We have calculated the total energy of all carbon nanotube series for which (n + m) = 8, 9, 10,..., 18 using density functional theory (DFT). The nanotubes were modeled using six-layered hydrogen terminated structures, for which the number of carbon atoms per layer is equal to 2(n + m) (see inset to Fig. 1). These structures were placed in a 27 × 27 × 27 Å cubic box, giving at least 10 Å of vacuum separation between the periodic images.
The DFT calculations were performed using the Vienna Ab initio Simulation Package71 (VASP). Only the gamma point was used in the calculations to minimize the interactions between periodic images. The calculations were performed using the projector-augmented wave method72, a plane wave basis set and the Perdew-Burke-Ernzerhof (PBE) exchange-correlation functional73. The plane wave basis set energy cutoff was set to 575 eV and the electronic self-consistence loop was converged to 1 × 10−6 eV.
Gaussian smearing was used; the smearing width (SIGMA) was adjusted in order to give energies associated with the electronic entropy of approximately 0.5 meV/atom. All of the calculations were spin polarized (ISPIN = 2), with an antiferromagnetic initial magnetization (one end of the SWNT spin up and the other spin down). The nanotube structures were relaxed with no symmetry constraints using the conjugate-gradient algorithm, until all of the forces acting on the ions were smaller than 6 × 10−3 eV/Å.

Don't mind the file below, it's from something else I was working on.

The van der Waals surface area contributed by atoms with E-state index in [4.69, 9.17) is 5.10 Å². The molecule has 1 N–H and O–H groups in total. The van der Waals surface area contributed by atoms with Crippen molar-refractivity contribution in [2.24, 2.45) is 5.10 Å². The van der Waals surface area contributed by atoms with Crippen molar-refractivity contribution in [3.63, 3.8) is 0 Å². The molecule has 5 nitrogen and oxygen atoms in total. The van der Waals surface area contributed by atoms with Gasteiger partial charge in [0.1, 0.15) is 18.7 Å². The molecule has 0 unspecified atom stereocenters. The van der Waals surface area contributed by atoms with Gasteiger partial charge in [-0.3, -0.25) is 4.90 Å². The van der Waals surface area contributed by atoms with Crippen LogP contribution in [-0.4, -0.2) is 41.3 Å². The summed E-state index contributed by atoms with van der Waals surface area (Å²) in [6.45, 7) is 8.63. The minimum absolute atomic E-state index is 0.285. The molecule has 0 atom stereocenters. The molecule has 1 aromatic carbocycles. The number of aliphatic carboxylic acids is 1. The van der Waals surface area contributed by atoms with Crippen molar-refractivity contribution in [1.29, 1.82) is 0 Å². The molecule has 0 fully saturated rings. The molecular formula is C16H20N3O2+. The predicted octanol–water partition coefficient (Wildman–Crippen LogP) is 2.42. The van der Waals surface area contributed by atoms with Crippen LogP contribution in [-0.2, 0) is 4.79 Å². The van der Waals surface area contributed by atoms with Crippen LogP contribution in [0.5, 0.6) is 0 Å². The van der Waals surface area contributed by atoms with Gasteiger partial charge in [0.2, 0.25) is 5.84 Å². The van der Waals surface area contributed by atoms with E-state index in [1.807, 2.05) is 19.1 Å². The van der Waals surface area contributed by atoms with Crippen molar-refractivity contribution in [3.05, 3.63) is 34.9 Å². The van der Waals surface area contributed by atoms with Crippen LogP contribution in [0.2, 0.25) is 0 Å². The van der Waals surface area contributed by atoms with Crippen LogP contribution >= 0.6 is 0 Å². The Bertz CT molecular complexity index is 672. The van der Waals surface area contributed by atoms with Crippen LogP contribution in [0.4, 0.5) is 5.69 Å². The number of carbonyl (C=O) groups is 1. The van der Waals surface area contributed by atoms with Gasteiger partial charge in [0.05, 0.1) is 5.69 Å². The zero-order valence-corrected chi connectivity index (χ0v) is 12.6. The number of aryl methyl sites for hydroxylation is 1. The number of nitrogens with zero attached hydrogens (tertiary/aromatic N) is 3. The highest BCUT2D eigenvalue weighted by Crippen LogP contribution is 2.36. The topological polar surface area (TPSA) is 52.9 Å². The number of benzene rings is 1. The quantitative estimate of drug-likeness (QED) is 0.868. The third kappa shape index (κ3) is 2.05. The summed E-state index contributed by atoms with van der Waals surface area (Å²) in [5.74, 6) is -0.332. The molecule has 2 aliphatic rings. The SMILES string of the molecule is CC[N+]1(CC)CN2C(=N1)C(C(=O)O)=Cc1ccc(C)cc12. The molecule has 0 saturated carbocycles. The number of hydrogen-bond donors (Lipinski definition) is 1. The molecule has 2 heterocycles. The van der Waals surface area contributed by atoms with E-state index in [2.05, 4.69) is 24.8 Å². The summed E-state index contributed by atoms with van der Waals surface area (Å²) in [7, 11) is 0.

The formation enthalpy Hf was calculated using a simplified version of the equation given in74
Here, E(n,m) is the energy of the SWNT, EC = −9.201514 eV is the energy per C atom for a 500 atom super-cell of graphite and EH = −6.771933 eV is the energy for an H2 molecule in a 27 × 27 × 27 Å cubic box. a = 6 × 2(n + m) is equal to the number of carbon atoms in the nanotube and b = 2(n + m) is the number of hydrogen atoms used for termination of the nanotube ends. The diameters of the SWNTs were determined using the relaxed structures through the radial distance to the center-line of the tube averaged over the 4 central layers (excluding the hydrogen atoms and one layer at each side of the tube).